# Prove that the stochastic process $s_t$ follows a normal distribution where the mean and the variance are functions of time in each case.

The two basic models of finance are the following:

$$\textbf{The Samuelson SDE (aka Black - Scholes - Merton model):}$$ Suppose that $$Z=\left(Z_t, t\in\mathbb{R}^{+}\right)$$ is a Wiener process (aka standard Brownian motion). Following Samuelson $$(1965)$$ and Black - Scholes and Merton $$(1973)$$, we assume that the stock price process $$s$$ evolves according to the following SDE

$$ds_t=\mu s_tdt+\sigma s_tdZ_t\tag{1}$$

Solving $$(1)$$ we can find that the distribution $$s_t$$ is

$$s_t\sim N\left(s_oe^{\left(\mu-\frac{\sigma^2}{2}\right)t}, e^{\sigma^2t} \right)\tag{*}$$

Therefore $$s_t$$ is normally distributed with mean and variance that are functions of time.

$$\textbf{The Ornstein-Uhlenbeck SDE (OU model):}$$ Suppose that the price of a stock s satisfies the following Stochastic Differential Equation

$$ds_t=k(\theta-s_t)dt+\sigma dZ_t\tag{2}$$

Solving $$(2)$$ we can find that the distribution $$s_t$$ is

$$s_t\sim N\left(s_oe^{-kt}+\theta(1-e^{-kt}),\frac{\sigma^2}{k}(1-e^{-2kt})\right)\tag{**}$$

and hence, $$s_t$$ is normally distributed with mean and variance that are functions of time.

$$\textbf{Question:}$$ How do we prove $$(*)$$ and $$(**)$$ from $$(1)$$ and $$(2)$$ respectively and what does it mean that $$s$$ follows a normal distribution where the mean and the variance are functions of time?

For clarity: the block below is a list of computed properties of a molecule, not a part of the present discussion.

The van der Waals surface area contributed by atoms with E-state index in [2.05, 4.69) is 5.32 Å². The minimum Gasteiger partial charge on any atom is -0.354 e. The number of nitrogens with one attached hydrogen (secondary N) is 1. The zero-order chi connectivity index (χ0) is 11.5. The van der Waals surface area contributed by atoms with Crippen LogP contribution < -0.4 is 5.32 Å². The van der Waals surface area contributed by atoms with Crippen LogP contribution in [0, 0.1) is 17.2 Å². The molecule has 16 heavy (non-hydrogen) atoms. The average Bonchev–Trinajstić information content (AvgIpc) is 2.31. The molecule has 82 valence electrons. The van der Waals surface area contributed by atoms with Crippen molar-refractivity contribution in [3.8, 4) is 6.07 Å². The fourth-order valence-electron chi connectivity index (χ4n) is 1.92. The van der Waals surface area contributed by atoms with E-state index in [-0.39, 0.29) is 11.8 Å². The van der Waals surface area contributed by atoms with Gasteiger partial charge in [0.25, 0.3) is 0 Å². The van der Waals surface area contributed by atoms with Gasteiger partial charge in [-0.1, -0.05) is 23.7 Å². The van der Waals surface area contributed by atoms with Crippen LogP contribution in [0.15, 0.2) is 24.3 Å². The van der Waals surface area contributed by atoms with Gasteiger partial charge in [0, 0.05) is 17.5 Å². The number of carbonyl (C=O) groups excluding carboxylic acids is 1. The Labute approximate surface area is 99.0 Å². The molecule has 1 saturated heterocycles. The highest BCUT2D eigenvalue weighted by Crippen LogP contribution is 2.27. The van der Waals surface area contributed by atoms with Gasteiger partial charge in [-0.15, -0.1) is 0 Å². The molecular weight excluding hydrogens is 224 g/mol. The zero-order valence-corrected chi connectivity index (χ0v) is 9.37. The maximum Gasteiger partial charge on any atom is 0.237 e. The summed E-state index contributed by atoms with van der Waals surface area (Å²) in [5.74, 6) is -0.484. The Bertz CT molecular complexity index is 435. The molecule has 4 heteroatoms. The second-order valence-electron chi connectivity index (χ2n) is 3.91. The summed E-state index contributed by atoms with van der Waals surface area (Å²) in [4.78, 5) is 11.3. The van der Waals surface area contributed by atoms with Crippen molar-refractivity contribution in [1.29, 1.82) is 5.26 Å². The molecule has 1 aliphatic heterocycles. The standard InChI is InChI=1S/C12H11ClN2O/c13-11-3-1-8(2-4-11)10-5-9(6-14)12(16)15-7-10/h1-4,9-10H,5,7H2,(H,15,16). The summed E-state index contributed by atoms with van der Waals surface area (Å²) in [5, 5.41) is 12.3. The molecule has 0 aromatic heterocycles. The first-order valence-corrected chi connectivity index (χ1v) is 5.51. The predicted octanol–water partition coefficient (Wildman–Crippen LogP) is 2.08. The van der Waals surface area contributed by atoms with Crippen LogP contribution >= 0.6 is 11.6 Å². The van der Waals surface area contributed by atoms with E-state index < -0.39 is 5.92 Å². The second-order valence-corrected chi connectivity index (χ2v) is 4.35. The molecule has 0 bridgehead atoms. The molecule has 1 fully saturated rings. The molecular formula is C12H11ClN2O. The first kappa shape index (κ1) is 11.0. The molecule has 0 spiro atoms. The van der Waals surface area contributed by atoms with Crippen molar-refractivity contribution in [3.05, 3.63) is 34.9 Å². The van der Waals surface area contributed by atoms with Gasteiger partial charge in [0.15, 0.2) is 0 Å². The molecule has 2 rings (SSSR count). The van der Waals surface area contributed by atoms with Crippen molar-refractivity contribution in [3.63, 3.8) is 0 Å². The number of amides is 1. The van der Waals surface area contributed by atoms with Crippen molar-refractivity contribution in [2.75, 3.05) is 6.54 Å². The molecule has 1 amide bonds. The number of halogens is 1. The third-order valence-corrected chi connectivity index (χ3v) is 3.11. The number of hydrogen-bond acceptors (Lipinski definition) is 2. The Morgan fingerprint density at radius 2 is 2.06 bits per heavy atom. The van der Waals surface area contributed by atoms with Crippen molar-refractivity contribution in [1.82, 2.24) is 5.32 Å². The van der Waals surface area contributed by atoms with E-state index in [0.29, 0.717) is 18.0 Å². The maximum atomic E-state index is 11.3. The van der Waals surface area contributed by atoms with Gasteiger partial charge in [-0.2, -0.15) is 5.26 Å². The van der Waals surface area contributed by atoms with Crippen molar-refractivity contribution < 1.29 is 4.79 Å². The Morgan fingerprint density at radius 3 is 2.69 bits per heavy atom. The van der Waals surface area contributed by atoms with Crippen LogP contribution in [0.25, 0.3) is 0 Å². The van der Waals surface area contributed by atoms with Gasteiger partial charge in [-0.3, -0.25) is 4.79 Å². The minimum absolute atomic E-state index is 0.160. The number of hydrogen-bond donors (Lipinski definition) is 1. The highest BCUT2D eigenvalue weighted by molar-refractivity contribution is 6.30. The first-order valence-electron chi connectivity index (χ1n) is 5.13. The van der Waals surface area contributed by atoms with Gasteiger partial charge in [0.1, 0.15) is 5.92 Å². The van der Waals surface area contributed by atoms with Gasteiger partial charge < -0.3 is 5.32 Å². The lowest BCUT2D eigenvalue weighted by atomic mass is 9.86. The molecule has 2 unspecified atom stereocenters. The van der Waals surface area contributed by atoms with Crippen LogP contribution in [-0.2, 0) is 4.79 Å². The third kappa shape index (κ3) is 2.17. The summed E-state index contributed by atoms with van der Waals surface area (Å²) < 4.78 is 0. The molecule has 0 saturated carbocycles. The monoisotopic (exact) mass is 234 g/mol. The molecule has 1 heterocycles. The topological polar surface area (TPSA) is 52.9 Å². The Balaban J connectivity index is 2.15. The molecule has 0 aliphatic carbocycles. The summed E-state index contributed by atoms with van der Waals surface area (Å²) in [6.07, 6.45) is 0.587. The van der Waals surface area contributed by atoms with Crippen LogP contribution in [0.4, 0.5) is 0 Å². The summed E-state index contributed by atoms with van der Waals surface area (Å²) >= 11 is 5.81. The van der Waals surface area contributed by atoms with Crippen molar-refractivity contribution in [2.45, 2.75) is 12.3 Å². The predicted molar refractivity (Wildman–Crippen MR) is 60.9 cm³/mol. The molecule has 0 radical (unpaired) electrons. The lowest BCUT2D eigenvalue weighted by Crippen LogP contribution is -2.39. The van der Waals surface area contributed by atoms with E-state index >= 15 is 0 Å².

• Hint: For $(*)$, use Itô's lemma with the transformation $f(S_t)=\ln S_t$. This should give an explicit solution for $S_t$ and from there it is relatively straightforward to derive the distribution. Nov 9, 2022 at 15:44
• A stochastic process that is normally distributed with mean $\mu_t$ and variance $\sigma_t^2$ as functions of time simply means that the distribution changes/evolves with time. As an example, one would intuitively expect the variance of standard brownian motion to increase w.r.t. time (since we are adding more random perturbations from some initial point over time and there is no tendency to revert back to our initial point). Nov 9, 2022 at 15:52
• For $(**)$, use the transformation $f(S_t)=S_t e^{k t}$. Note that this derivation will be slightly more intricate than the one for geometric brownian motion. Referring to this may help. As a reminder, when using Itô's lemma, it is useful to know that $\mathop{dW_t}^2=\mathop{dt}$, $\mathop{dW_t}\cdot \mathop{dt}=0$, and $\mathop{dt}^2=0$ such that $W_t$ is a Wiener process (which is the same as your $Z_t$). Nov 9, 2022 at 16:03
• @UNOwen I will find time and I will do the calculations. After that I will post the solution here to be checked. Thanks for the hints! Nov 9, 2022 at 20:54